Philadelphia poses several challenges to truck drivers. For instance, sections of Interstate 95 near Fishtown and Port Richmond have been under construction for years. During this time, traffic patterns and speed limits have changed and lanes have opened and closed, resulting in constant confusion among motorists. At the same time, as Philadelphia has grown, Interstate 76 has seen a major increase in the amount of traffic, making it stop-and-go for most parts of the day. Both of these highways create additional dangers for motorists who must commute alongside truck drivers.
Traffic, congestion, and construction are not valid excuses for truck drivers to drive dangerously. In fact, the vast majority of Philadelphia truck accidents are preventable, and truck drivers are expected – and legally required – to follow all traffic laws and posted traffic signs. Additionally, truck drivers are required to follow specific state and federal regulations that govern the industry. For example, there are federal regulations establishing how many hours per day and per week that a truck driver can be on the road. For example, truck drivers can only drive for 11 hours a day and must take a 30-minute rest at least every eight hours.
One might expect that, given these added protections, the number of truck accidents would be lower than it is. However, due to the nature of the trucking industry, certain risks are significantly increased. To understand the causes of truck accidents, it is helpful to know a little bit about how the trucking industry pays truck drivers.
By and large, truck drivers are paid by the mile. Thus, the more mileage that a truck driver can cover in a day, the more money he can make. This incentives drivers to speed, and to spend as much time on the road as possible. Additionally, trucking companies expect that a driver will be able to deliver a load by a certain time, and there may be penalties for drivers who are unable to complete a delivery by the expected time.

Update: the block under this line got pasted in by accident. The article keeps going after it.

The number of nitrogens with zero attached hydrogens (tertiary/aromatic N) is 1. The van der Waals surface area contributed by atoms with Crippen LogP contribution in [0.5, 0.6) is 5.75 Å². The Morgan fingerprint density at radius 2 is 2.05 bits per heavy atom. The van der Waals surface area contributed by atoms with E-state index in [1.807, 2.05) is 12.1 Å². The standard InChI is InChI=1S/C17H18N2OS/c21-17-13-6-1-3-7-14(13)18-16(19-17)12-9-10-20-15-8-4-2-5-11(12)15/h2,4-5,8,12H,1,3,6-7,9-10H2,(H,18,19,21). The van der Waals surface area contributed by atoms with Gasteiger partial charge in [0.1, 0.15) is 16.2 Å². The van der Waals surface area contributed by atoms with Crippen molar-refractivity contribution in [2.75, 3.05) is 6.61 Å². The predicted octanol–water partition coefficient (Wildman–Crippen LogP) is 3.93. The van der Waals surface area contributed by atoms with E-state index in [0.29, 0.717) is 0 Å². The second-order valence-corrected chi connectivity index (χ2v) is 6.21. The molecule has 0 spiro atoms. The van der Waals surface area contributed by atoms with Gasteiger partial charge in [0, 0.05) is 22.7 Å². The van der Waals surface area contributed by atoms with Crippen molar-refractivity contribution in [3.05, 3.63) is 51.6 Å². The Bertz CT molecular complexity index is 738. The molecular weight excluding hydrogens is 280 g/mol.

Not surprisingly, the following are among the most common causes of Pennsylvania truck accidents:
- Distracted driving
- Drowsy driving
- Intoxicated driving
- Vehicle defects
- Underride accidents
Distracted and drowsy driving are perhaps the two most commonly cited causes for Pennsylvania truck accidents. Of course, distracted driving is common among all motorists, given the prevalence of cell phones and other technological distractions. However, truck drivers are especially susceptible to driving when drowsy or distracted because they spend so many hours a day behind the wheel. While there are limits to the amount of time a truck driver is allowed to be on the road, these limits are not always followed. And truck drivers will often rely on drugs or alcohol, or a combination of the two, to stay awake during long drives. In fact, according to one study, half of all semi-truck drivers admitted to having consimed alcohol at least once while on the clock, and 30 percent admitted to having taken amphetamines. While a truck driver may think these substances help him stay awake and alert, in reality, these substances affect a driver’s judgment and perception and can increase their reaction times. In addition, it is common for a truck driver to experience a “crash” in their energy level when the substance wears off.